IRIS (2001) 

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Judi Dench
Jim Broadbent
Kate Winslet
Hugh Bonneville
Eleanor Bron
Angela Morant
Penelope Wilton

Richard Eyre



About Iris

Time: 90 mins.
Rating: R
Genre: Drama

Won Academy Award for Best Supporting Actor. Nominations for Best Actress (Dench) and Supporting Actress (Winslet).

Not being familiar with the details of Iris Murdoch's life, I was excited to learn more about this British literary icon. The casting of Dame Judi Dench and Kate Winslet, as Murdoch's older and younger selves, made me even more so. Though these wonderfully talented ladies, and their male costars Jim Broadbent and Hugh Bonneville, give miraculous performances, the essence of Iris is never clearly defined. It's rare to encounter a film that needs to be longer, but this is one of them. The focus of the tale is on the relationship between Iris and her husband John Bayley, how they met, married and are dealing, in the twilight of their years, with her encroaching Alzheimers. What's missing is her talent. The film touches on her brilliance with the written word and her views of personal freedom, but it's just not enough to illuminate why she became the sensation that she did. Why her being struck with Alzheimers is so much worse than anyone else.

As a story about the triumph of love to overcome any obstacle, this film works quite well. Broadbent gives a heartbreaking performance as a man struggling to hold onto the spirit of the woman he fell in love with. Once her mind is gone, he's left with aching doubts about their relationship, wondering whether he ever truly knew this secretive and dynamic woman at all. The intercutting flashbacks play like memories, giving a peak into the past when these events were initially unfolding, revealing the truth behind the answers the characters are seeking. These brief glances are vibrant and compelling, creating a world that seems fresh and alive, instead of distant and old. Since Iris' deterioration begins rather quickly, it's in the past that we get the best sense of who she is and what the disease is doing to her. Winslet and Dench are two sides of a coin. Inseparable, yet distinct. There's never any doubt they are embodying the same person.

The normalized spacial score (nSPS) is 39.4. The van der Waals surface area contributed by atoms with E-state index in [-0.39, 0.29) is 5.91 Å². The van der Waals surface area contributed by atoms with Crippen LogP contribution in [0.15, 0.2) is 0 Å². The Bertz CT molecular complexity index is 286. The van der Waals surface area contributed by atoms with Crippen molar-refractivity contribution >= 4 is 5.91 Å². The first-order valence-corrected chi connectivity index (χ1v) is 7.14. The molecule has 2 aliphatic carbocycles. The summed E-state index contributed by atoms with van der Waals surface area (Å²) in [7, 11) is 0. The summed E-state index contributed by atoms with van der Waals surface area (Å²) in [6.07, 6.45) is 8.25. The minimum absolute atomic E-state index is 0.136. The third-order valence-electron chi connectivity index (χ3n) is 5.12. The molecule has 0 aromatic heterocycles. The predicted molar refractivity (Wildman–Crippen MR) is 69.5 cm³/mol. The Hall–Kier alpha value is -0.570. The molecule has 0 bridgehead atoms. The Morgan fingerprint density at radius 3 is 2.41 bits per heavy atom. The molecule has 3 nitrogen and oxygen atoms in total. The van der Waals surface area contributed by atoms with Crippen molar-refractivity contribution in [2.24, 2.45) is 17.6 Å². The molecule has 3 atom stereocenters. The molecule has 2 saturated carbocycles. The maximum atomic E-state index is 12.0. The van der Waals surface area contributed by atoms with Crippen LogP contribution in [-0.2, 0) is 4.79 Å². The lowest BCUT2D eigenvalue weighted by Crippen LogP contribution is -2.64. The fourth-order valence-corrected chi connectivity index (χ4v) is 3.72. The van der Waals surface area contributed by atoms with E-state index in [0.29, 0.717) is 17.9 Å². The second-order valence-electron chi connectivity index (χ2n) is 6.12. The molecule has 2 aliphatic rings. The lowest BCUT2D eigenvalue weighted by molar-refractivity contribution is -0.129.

"There is only one freedom of any importance, freedom of the mind."

The same goes for Bonneville and Broadbent. It's been said, they took on some of each other's mannerisms, so they could be more believable as the same man. Whatever, they did, it works beautifully. Broadbent is the heart of this film. His character achingly human as he tries to deal with a partner who can no longer think for herself. The disease devastates her mind, but ruins his soul. Dench puts in a nuanced turn, making you believe that despite all appearances the light is still on inside her mind. It's easy to go over-the-top with a role like this, but she keeps a tight rein on the character, never going for the showy "look at me moment." Bonneville and Winslet bring great chemistry and energy to the film. She is a fearless performer who surprises with every character she takes on. The personalities of Iris and John couldn't be more different, yet somehow they make you believe they truly belong together.

As the disease begins to take its' toll on their ability to live a normal life, I found myself yearning to know more about these people, what makes them tick, how they got to this place? These are questions left unanswered. Everything we understand about them is superficial. We are told both are successes in their fields, but not really shown anything to back it up. Iris gives a few speeches about her work and ideas, but it's just not enough to capture what this prolific novelist and freethinking philosopher had in her mind. What made her special and brilliant? To gain that information, I guess I will have to read her books. Regardless, IRIS is a gripping, honest story about life, death and what we do with the time in between. About how much we reveal and keep secret about ourselves. About how sometimes love is a choice, not a feeling. A powerful drama filled with amazing performances that makes you appreciate every healthy day a little bit more.

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